China Petroleum & Chemical Corp. shares slumped the most in over three months after Asia’s biggest refiner posted its lowest annual profit since the 2008 collapse of Lehman Brothers Inc. sparked the global financial crisis.
Net income in 2014 for the company known as Sinopec dropped to 46.5 billion yuan ($7.5 billion), or 0.397 yuan a share, from 66.1 billion yuan, or 0.53 yuan, a year earlier, according to a statement to the Shanghai stock exchange.
That compares with a mean of 53.5 billion yuan from 23 analyst estimates compiled by Bloomberg. Sales were 2.83 trillion yuan, down 1.9%.
Brent, a benchmark for half of the world’s crude, dropped 48 percent last year, forcing explorers worldwide to pare investment and staffing levels to reduce costs.
Sinopec’s annual profit almost halved in 2008 to 28.5 billion yuan, when crude plunged 51%.
Last year’s “profit decline was mostly due to lower crude prices and inventory losses,” said Laban Yu, a Hong Kong-based analyst at Jefferies Group LLC.
“This year will be ugly for Sinopec as upstream losses may intensify and inventory losses may continue.” Sinopec’s 2015 profit could fall another 80%, assuming a price of $50 a barrel for Brent, he said.
Sinopec shares dropped as much as 3.6% in Hong Kong trading this morning. The stock was down 2.8% to HK$6.03 as of 9:49 a.m. Sinopec has fallen 12% in the past year, compared with a 12 percent gain in the city’s benchmark Hang Seng Index.
The refiner expects a “significant decrease” in first-quarter profit, which will be “in the vicinity of the break even point,” because of low prices and inventory costs, Sinopec said in a separate statement.
Crude output rose 8.5 percent to 361 million barrels in 2014 as realized prices dropped 5.8%. Capital spend this year will drop to 135.9 billion yuan from 154.6 billion yuan in 2014, with more than half that investment going to oil and gas exploration and production, Sinopec said.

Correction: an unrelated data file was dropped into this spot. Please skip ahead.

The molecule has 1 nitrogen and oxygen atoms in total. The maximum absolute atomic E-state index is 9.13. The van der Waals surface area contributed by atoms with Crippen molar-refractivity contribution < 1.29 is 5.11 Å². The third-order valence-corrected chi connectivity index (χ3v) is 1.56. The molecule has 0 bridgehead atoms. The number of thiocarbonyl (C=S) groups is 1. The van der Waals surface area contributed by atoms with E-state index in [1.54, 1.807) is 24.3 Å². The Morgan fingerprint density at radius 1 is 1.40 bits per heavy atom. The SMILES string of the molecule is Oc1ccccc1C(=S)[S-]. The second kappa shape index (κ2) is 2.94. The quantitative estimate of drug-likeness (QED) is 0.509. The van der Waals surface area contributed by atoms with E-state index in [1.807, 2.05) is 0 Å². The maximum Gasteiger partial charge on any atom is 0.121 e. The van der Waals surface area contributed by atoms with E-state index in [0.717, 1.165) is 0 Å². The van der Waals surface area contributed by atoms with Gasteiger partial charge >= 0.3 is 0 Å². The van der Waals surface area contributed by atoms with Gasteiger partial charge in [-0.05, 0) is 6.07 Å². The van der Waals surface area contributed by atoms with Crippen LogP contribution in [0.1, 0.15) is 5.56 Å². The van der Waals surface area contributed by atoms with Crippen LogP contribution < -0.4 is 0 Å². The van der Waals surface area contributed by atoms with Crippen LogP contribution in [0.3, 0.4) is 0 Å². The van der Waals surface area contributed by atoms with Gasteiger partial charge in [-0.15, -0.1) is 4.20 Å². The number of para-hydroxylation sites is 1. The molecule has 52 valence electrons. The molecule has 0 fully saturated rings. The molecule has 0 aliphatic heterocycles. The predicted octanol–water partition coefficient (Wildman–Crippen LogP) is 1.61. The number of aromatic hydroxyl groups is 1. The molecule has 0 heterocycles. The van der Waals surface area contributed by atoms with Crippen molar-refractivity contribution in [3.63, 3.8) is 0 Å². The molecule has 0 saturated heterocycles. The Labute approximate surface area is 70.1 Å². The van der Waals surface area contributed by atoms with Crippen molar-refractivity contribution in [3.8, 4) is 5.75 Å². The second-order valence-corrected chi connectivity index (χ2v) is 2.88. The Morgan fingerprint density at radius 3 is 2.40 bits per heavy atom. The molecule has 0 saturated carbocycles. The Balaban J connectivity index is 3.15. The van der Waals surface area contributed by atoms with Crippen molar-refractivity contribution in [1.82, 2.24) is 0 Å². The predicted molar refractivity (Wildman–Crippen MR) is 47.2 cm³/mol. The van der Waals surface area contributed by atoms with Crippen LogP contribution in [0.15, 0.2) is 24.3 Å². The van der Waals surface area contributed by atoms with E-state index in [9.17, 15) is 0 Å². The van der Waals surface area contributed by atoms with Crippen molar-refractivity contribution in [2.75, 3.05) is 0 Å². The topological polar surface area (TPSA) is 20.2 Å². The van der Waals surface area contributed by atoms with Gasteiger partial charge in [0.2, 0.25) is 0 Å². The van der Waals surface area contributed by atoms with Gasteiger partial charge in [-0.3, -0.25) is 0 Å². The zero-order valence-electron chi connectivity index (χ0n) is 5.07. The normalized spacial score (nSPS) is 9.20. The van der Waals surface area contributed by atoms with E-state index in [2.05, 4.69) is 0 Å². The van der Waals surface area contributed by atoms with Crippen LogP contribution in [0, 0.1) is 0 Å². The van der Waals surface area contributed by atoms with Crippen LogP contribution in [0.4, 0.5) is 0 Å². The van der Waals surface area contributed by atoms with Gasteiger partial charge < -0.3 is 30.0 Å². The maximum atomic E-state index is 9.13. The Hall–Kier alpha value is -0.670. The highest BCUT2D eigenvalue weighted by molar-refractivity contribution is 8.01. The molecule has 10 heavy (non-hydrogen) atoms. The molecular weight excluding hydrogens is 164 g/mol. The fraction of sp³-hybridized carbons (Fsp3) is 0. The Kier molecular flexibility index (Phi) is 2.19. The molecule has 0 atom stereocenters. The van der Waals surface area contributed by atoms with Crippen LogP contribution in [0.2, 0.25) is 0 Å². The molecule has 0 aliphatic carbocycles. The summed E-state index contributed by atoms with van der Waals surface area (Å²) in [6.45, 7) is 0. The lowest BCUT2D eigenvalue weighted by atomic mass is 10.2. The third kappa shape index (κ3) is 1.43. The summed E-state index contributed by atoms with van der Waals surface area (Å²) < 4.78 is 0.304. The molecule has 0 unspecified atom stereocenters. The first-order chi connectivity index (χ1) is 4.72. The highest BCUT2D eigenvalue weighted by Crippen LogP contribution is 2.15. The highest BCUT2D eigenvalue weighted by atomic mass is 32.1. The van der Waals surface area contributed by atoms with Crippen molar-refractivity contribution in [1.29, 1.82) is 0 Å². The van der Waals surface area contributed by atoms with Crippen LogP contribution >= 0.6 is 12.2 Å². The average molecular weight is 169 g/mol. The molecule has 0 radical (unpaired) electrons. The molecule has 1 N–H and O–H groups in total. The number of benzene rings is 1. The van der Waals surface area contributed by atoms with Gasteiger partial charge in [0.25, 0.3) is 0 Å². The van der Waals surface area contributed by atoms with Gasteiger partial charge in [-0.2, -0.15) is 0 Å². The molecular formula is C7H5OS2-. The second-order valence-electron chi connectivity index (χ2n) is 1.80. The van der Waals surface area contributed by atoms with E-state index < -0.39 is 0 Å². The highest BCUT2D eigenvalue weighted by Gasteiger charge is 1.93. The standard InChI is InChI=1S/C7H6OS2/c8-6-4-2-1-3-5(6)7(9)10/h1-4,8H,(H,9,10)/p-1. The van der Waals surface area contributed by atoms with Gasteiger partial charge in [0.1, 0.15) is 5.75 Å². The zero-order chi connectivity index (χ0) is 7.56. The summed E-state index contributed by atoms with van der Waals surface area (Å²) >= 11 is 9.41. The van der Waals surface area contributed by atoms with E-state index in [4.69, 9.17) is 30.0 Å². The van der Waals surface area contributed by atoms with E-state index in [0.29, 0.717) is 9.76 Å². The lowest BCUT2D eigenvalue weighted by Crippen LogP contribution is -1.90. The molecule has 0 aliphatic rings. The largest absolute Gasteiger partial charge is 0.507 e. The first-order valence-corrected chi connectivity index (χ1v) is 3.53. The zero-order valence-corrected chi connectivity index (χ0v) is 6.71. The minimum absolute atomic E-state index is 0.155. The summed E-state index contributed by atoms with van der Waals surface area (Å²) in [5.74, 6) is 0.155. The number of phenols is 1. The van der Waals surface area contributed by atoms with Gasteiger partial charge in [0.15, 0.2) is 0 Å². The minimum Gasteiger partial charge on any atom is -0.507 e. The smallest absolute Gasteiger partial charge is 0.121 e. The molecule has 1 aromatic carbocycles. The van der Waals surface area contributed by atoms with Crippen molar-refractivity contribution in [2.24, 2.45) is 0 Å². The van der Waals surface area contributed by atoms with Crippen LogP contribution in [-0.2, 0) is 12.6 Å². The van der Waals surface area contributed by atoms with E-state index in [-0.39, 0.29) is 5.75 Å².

The cut in capital spending is insufficient if the refiner wants to maintain an operating margin similar to that of 2014, Neil Beveridge, a Hong Kong-based analyst at Sanford C. Bernstein, said in an e-mailed research note.
“The focus of Sinopec this year has to be more emphasis on cost control, capex cuts, restructuring and reform to improve long term returns which are simply too low,” he said.
Crude production may drop 4 percent to 348 million barrels in 2015, while natural gas production may grow 24 percent to 886.3 billion cubic feet, Sinopec said.
The company’s non-fuel retail business was an exception to the performance of other units as sales increased 28% to 17.1 billion yuan. Sinopec sold a 30 percent stake in the business to a group of 25 investors for $17.5 billion last year.
Sinopec plans to invest in clean energy, environmental protection and new materials over the next decade as it seeks to reduce its dependence on oil production and processing, Chairman Fu Chengyu said at its annual work conference in January.